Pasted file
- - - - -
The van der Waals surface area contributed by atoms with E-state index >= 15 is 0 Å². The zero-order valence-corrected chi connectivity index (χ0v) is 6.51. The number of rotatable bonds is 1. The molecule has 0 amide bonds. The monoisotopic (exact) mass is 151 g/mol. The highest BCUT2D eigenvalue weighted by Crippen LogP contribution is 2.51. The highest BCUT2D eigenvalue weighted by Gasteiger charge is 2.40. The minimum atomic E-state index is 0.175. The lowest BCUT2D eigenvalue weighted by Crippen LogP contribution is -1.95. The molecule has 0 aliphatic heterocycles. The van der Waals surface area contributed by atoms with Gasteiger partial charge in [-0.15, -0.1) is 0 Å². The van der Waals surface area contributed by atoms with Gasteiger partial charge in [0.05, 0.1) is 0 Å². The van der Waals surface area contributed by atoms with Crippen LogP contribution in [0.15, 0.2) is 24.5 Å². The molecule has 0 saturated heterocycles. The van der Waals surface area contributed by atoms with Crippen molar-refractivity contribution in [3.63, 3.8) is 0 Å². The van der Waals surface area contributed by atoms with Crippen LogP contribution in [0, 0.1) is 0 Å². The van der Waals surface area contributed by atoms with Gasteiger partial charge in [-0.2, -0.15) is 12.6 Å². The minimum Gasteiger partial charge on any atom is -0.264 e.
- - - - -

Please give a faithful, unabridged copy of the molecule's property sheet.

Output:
The van der Waals surface area contributed by atoms with E-state index >= 15 is 0 Å². The zero-order valence-corrected chi connectivity index (χ0v) is 6.51. The number of rotatable bonds is 1. The molecule has 0 amide bonds. The monoisotopic (exact) mass is 151 g/mol. The highest BCUT2D eigenvalue weighted by Crippen LogP contribution is 2.51. The highest BCUT2D eigenvalue weighted by Gasteiger charge is 2.40. The minimum atomic E-state index is 0.175. The lowest BCUT2D eigenvalue weighted by Crippen LogP contribution is -1.95. The molecule has 0 aliphatic heterocycles. The van der Waals surface area contributed by atoms with Gasteiger partial charge in [-0.15, -0.1) is 0 Å². The van der Waals surface area contributed by atoms with Gasteiger partial charge in [0.05, 0.1) is 0 Å². The van der Waals surface area contributed by atoms with Crippen LogP contribution in [0.15, 0.2) is 24.5 Å². The molecule has 0 saturated heterocycles. The van der Waals surface area contributed by atoms with Crippen molar-refractivity contribution in [3.63, 3.8) is 0 Å². The van der Waals surface area contributed by atoms with Crippen LogP contribution in [0, 0.1) is 0 Å². The van der Waals surface area contributed by atoms with Gasteiger partial charge in [-0.2, -0.15) is 12.6 Å². The minimum Gasteiger partial charge on any atom is -0.264 e.